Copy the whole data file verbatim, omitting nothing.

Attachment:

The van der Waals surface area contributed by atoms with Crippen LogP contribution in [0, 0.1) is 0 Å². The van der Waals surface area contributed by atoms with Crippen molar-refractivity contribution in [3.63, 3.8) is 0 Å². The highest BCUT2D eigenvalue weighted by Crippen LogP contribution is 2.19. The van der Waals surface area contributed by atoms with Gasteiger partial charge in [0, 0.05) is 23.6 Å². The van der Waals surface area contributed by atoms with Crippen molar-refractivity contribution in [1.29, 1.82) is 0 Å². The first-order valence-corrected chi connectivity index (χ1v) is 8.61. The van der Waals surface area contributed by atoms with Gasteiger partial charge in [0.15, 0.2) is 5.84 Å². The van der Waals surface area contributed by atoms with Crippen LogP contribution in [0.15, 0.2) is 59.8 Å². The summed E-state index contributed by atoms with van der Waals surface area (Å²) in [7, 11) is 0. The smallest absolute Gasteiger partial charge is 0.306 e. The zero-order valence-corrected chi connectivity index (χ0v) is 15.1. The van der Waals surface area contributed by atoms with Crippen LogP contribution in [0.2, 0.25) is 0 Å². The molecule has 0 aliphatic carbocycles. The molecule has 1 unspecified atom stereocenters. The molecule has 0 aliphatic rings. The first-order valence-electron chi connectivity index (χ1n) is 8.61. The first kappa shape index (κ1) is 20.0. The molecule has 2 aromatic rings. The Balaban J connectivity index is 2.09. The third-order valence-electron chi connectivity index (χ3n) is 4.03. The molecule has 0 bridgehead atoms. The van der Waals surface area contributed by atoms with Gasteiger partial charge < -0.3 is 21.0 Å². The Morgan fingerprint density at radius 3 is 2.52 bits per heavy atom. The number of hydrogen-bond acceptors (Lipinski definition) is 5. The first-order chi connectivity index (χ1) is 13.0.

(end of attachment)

The van der Waals surface area contributed by atoms with Crippen LogP contribution in [0, 0.1) is 0 Å². The van der Waals surface area contributed by atoms with Crippen molar-refractivity contribution in [3.63, 3.8) is 0 Å². The highest BCUT2D eigenvalue weighted by Crippen LogP contribution is 2.19. The van der Waals surface area contributed by atoms with Gasteiger partial charge in [0, 0.05) is 23.6 Å². The van der Waals surface area contributed by atoms with Crippen molar-refractivity contribution in [1.29, 1.82) is 0 Å². The first-order valence-corrected chi connectivity index (χ1v) is 8.61. The van der Waals surface area contributed by atoms with Gasteiger partial charge in [0.15, 0.2) is 5.84 Å². The van der Waals surface area contributed by atoms with Crippen LogP contribution in [0.15, 0.2) is 59.8 Å². The summed E-state index contributed by atoms with van der Waals surface area (Å²) in [7, 11) is 0. The smallest absolute Gasteiger partial charge is 0.306 e. The zero-order valence-corrected chi connectivity index (χ0v) is 15.1. The van der Waals surface area contributed by atoms with Crippen LogP contribution in [0.2, 0.25) is 0 Å². The molecule has 0 aliphatic carbocycles. The molecule has 1 unspecified atom stereocenters. The molecule has 0 aliphatic rings. The first-order valence-electron chi connectivity index (χ1n) is 8.61. The first kappa shape index (κ1) is 20.0. The molecule has 2 aromatic rings. The Balaban J connectivity index is 2.09. The third-order valence-electron chi connectivity index (χ3n) is 4.03. The molecule has 0 bridgehead atoms. The van der Waals surface area contributed by atoms with Gasteiger partial charge < -0.3 is 21.0 Å². The Morgan fingerprint density at radius 3 is 2.52 bits per heavy atom. The number of hydrogen-bond acceptors (Lipinski definition) is 5. The first-order chi connectivity index (χ1) is 13.0.